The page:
RACE nights in the Legends Lounge at Blunsdon won’t quite be the same when the new speedway season gets underway in March, following the death of two-time world champion Freddie Williams.

The Welshman died at Great Western Hospital in Swindon on Sunday morning at the age of 86, leaving behind three children from his marriage to Pat, a former Olympic skater.

Despite never riding for the Robins, Williams had been both a regular and popular visitor to the Abbey Stadium in recent years, attending most home meetings in the Legends Lounge with his younger brother Ian, who himself rode in close to 450 meetings for Swindon between 1952 and 1963.

The older Williams became the first British rider to win two world crowns following his victories in 1950 and 1953, a feat only matched by Peter Craven, and claimed five national league titles during his time with his only club Wembley Lions.

Williams also presented the winner’s trophy to Chris Holder at last year’s British GP in Cardiff, on the same day his son David took charge of golf’s Johnnie Walker Championship at Gleneagles as tournament director. Ian, himself 81, paid tribute to his brother and was not surprised in the slightest by how much he achieved during his glittering speedway career.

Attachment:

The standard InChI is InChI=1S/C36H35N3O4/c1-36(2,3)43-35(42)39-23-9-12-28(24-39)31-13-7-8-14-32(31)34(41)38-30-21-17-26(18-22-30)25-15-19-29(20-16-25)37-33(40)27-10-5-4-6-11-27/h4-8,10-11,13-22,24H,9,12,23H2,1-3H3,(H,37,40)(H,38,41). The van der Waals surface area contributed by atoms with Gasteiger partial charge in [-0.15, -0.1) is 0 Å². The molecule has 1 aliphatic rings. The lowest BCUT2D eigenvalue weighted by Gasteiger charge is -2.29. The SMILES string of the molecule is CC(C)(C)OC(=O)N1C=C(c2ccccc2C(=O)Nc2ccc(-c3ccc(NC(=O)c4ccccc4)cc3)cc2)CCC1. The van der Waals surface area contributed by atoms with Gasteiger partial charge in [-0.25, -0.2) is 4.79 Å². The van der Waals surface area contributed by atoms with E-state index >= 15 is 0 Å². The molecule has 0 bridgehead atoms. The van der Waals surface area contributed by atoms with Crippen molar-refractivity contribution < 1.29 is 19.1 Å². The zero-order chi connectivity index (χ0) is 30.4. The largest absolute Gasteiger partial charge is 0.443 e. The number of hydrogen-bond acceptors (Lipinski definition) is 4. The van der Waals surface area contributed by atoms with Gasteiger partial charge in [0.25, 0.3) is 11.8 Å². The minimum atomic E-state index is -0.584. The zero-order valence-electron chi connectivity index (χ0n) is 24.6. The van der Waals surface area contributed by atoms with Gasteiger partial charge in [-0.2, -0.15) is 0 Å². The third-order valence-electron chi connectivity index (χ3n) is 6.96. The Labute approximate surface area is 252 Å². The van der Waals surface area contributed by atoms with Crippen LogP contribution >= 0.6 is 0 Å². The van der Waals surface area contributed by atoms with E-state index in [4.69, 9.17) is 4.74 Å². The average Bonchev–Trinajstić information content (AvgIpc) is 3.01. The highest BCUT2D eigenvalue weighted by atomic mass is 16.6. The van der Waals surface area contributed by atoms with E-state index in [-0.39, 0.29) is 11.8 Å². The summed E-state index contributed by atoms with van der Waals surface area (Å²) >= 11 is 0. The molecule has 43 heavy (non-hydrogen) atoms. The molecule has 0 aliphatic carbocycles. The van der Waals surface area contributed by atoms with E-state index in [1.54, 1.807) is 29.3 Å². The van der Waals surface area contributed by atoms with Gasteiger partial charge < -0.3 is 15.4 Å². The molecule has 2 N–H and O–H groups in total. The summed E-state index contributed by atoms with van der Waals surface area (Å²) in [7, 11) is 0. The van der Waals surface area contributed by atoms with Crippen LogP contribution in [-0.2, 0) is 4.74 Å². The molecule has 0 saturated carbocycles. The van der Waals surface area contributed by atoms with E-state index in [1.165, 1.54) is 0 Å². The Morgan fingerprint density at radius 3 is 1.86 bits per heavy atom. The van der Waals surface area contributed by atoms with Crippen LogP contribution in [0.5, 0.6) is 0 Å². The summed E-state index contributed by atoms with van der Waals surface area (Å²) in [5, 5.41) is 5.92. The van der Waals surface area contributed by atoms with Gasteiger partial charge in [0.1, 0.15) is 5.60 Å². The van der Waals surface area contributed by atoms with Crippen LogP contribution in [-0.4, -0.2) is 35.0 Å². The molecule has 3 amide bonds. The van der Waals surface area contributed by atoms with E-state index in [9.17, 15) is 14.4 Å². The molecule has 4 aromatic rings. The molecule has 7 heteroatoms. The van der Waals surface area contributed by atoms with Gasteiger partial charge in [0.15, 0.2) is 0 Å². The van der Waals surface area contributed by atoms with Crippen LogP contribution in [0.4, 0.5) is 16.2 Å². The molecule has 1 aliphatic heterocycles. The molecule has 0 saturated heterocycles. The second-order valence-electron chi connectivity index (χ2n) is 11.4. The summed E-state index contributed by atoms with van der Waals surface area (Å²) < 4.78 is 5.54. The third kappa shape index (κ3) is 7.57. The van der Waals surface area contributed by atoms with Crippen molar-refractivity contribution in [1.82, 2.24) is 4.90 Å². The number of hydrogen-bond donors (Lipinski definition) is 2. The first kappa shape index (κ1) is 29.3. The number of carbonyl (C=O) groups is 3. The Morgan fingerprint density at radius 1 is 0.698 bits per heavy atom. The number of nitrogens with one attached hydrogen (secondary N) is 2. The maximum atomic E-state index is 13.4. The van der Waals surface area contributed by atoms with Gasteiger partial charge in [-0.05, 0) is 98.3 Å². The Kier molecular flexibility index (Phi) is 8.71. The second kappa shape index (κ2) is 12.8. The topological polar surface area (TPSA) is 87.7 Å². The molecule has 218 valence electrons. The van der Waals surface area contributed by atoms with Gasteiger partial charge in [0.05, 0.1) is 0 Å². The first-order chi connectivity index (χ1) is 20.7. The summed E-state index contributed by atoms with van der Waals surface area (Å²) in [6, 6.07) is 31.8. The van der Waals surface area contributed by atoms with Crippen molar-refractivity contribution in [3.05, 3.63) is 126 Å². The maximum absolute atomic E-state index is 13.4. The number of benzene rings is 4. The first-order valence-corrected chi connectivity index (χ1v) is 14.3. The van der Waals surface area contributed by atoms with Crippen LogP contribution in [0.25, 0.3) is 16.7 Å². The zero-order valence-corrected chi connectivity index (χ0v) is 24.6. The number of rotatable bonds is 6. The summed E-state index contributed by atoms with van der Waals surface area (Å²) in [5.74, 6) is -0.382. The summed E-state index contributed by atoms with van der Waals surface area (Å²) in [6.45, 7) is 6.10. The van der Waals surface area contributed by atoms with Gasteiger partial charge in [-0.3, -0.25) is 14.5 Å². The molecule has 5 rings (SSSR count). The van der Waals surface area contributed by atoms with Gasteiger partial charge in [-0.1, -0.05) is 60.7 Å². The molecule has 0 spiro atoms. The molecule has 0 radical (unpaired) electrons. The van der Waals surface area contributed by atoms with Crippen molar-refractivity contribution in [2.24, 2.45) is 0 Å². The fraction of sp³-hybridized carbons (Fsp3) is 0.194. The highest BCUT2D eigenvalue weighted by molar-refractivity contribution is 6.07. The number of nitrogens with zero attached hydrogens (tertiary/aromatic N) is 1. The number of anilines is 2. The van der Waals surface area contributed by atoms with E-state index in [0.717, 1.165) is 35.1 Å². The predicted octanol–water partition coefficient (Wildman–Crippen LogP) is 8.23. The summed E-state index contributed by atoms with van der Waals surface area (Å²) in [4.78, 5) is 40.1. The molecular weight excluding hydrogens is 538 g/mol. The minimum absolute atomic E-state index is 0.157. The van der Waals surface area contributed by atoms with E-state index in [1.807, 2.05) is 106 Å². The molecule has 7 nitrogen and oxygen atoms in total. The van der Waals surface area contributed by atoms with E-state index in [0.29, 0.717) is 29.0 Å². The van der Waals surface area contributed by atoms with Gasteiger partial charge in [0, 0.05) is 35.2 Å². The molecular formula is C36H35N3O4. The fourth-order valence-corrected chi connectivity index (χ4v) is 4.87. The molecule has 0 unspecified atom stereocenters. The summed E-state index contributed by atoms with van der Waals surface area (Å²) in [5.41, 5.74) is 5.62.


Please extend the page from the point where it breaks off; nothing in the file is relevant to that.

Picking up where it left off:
“Of course we are sad, but it was coming I think,” he said.

“As well as a brother he was always a really good friend to me all my life, and I will of course miss him very much. He always smiled and even in the hard times he was happy.

“He was dedicated to his riding and that came first, and he was a very good rider.

“Winning two World Championships was a great achievement, and we were all very proud of him.

“We all expected it of him because he was riding really well, and we were not surprised at all when he won his titles because he was very good.

“I enjoyed going to meetings with him at Swindon, and speedway looked after us very well, and although he never rode for Swindon they took him in as part of the family.”

Robins team manager Alun Rossiter always enjoyed spending time with Williams, and insisted he learnt a lot from him when they met at the Abbey Stadium.

“It was always nice to see him, and it was good that he was able to come and watch the speedway because he only lived in Newbury,” he said.

“He was a really nice guy and a true gentleman, and he always had a smile on his face and was pleased to talk to people.

“It is always good to remember the people that have made a big contribution to our sport, and I learnt a lot from talking to him over the years.”

The funeral will be held on January 30 in Welford near Newbury.